Wow! Sometimes you read a book and think, "This was written just for me." That's how I felt when I read this one. I have four children who were born within six years of each other, and at times the sibling rivalry can be quite intense. My kids ask, "Who do you love the best?" The standard answer of "I love you all exactly the same" isn't exactly true. I love them all immensely just because they are mine, but I also love each of them differently because each one is unique. Barbara M. Joosse conveys this in her story of a summer evening that a mother and her two sons spend at a lakeside cabin. From the opening lines about hunting for bait, she makes it obvious that these two boys have distinct personalities: "Max exploded from the cabin, twirling the shovel in front of him. Mama came next, and then Julian. Julian shut the cabin door tightly to keep it safe from burglars and bears." Whenever the boys ask their mother who is the best, she gives them an answer that allows them both to be special. Max catches the liveliest worms, and Julian catches the juiciest; Julian is the rower with the deepest strokes, and Max is the rower with the fastest. When each boy asks, "Mama, who do you love the best?" She answers by giving them each a color of love that matches his personality. Julian is the bluest. Max is the reddest. Each boy is thrilled with her answer.
Mary Whyte's illustrations are a beautiful complement to the story. The pictures fill each two page spread with the soft colors of a summer evening. The mother and sons are strikingly real. I look at Max and Julian and see my own boys, one overflowing with exuberant energy, the other cooler and more reflective.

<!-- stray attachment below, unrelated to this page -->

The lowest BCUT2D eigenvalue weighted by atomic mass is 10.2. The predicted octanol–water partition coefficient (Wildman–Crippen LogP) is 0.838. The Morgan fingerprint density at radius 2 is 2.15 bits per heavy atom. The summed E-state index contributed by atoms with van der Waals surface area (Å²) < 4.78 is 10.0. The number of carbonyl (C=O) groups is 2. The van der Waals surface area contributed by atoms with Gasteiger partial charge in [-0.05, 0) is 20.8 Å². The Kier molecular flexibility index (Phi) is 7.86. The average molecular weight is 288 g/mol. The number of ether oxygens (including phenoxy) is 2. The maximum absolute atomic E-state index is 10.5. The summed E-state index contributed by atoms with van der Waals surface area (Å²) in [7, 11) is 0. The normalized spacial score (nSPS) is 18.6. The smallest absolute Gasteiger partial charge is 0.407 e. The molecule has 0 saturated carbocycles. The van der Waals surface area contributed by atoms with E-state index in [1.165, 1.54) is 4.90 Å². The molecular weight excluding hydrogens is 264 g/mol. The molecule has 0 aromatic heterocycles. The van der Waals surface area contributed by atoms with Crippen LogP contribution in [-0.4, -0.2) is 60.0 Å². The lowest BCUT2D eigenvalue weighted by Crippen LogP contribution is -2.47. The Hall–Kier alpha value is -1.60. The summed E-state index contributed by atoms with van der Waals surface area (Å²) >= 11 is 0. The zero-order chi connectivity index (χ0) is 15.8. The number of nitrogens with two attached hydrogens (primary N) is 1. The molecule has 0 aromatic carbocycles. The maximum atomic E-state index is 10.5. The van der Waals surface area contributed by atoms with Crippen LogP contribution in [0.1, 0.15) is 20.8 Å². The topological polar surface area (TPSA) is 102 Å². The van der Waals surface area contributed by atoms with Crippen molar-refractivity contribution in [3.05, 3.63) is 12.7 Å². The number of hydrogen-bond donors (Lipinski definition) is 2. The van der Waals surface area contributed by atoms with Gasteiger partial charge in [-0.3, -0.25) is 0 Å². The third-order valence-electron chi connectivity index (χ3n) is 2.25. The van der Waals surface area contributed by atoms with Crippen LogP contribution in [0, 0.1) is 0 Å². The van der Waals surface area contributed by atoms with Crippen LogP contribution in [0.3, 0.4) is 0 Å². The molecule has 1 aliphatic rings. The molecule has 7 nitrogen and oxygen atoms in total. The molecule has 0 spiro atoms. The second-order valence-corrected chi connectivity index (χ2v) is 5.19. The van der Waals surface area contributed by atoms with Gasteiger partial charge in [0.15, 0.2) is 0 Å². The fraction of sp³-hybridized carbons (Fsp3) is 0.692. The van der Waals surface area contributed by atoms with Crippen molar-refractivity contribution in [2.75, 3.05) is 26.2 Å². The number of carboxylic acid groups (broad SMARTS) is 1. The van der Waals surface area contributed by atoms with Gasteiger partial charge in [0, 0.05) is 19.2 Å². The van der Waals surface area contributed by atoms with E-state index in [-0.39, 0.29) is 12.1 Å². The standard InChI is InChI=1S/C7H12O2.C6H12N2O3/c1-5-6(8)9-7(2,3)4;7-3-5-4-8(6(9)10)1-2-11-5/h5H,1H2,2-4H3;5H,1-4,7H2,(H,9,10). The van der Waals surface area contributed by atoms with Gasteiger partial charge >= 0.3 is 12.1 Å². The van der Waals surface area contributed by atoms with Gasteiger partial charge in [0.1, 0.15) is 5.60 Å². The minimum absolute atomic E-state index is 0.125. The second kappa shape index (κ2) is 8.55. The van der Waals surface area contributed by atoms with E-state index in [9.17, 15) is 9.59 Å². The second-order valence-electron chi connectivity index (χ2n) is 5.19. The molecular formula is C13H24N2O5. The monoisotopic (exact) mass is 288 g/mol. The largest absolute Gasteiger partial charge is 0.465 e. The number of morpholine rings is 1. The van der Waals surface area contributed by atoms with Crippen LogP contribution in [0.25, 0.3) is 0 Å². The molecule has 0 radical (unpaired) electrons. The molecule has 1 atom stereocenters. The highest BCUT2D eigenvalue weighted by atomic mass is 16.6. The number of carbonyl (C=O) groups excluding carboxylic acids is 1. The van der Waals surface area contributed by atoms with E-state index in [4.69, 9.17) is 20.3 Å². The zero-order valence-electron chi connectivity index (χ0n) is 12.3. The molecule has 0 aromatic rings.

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By A Customer on Feb. 19 1998
Format: Hardcover
I am a Youth Services Librarian who adores the color purple. When I read this title in our OPAC, I was beyond excited! Then I went to the shelf, pulled the book, and began to read it... It is a very touching story of a Mom and her two boys, each as different as day and night. One is energetic and eager; the other is more reserved and determined. At the end of a busy evening, after much excitement and activity, the mother brings her sons home, cleans them up, tells them stories, then puts them to bed. Each son, in turn, asks whom she loves the best. She tells the first son that she loves him the reddest, and the second son the bluest (combining the two ends of the spectrum to create the purplest love possible). A sweet story, especially for parents with more than one child "competing" for a parent's love and attention. If you don't buy this one, you should at least try to check it out at the local library or book store.